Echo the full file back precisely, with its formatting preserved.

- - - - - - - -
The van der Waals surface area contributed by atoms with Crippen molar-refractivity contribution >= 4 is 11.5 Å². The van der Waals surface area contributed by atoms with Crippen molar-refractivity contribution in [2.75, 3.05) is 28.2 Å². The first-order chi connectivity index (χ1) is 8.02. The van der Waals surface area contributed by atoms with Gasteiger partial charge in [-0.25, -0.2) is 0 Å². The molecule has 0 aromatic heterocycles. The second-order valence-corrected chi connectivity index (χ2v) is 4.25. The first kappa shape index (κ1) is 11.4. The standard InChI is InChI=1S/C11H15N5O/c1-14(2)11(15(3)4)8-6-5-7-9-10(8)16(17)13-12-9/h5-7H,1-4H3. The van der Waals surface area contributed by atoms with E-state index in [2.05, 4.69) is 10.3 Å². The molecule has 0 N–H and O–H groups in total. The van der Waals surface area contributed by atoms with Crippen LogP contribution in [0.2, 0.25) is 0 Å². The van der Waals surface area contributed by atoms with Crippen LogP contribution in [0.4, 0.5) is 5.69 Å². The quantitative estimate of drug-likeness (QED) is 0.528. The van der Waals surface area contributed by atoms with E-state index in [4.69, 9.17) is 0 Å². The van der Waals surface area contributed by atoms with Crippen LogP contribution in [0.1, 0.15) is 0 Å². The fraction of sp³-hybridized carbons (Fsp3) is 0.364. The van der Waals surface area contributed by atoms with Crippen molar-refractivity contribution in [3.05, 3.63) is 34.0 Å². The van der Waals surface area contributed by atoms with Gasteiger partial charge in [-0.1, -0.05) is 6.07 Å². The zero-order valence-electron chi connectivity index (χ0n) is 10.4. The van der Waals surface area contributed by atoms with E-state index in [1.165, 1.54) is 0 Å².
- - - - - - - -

The van der Waals surface area contributed by atoms with Crippen molar-refractivity contribution >= 4 is 11.5 Å². The van der Waals surface area contributed by atoms with Crippen molar-refractivity contribution in [2.75, 3.05) is 28.2 Å². The first-order chi connectivity index (χ1) is 8.02. The van der Waals surface area contributed by atoms with Gasteiger partial charge in [-0.25, -0.2) is 0 Å². The molecule has 0 aromatic heterocycles. The second-order valence-corrected chi connectivity index (χ2v) is 4.25. The first kappa shape index (κ1) is 11.4. The standard InChI is InChI=1S/C11H15N5O/c1-14(2)11(15(3)4)8-6-5-7-9-10(8)16(17)13-12-9/h5-7H,1-4H3. The van der Waals surface area contributed by atoms with E-state index in [2.05, 4.69) is 10.3 Å². The molecule has 0 N–H and O–H groups in total. The van der Waals surface area contributed by atoms with Crippen LogP contribution in [0.2, 0.25) is 0 Å². The van der Waals surface area contributed by atoms with Crippen LogP contribution in [0.4, 0.5) is 5.69 Å². The quantitative estimate of drug-likeness (QED) is 0.528. The van der Waals surface area contributed by atoms with E-state index in [4.69, 9.17) is 0 Å². The van der Waals surface area contributed by atoms with Crippen LogP contribution in [0.1, 0.15) is 0 Å². The fraction of sp³-hybridized carbons (Fsp3) is 0.364. The van der Waals surface area contributed by atoms with Crippen molar-refractivity contribution in [3.05, 3.63) is 34.0 Å². The van der Waals surface area contributed by atoms with Gasteiger partial charge in [-0.1, -0.05) is 6.07 Å². The zero-order valence-electron chi connectivity index (χ0n) is 10.4. The van der Waals surface area contributed by atoms with E-state index in [1.165, 1.54) is 0 Å².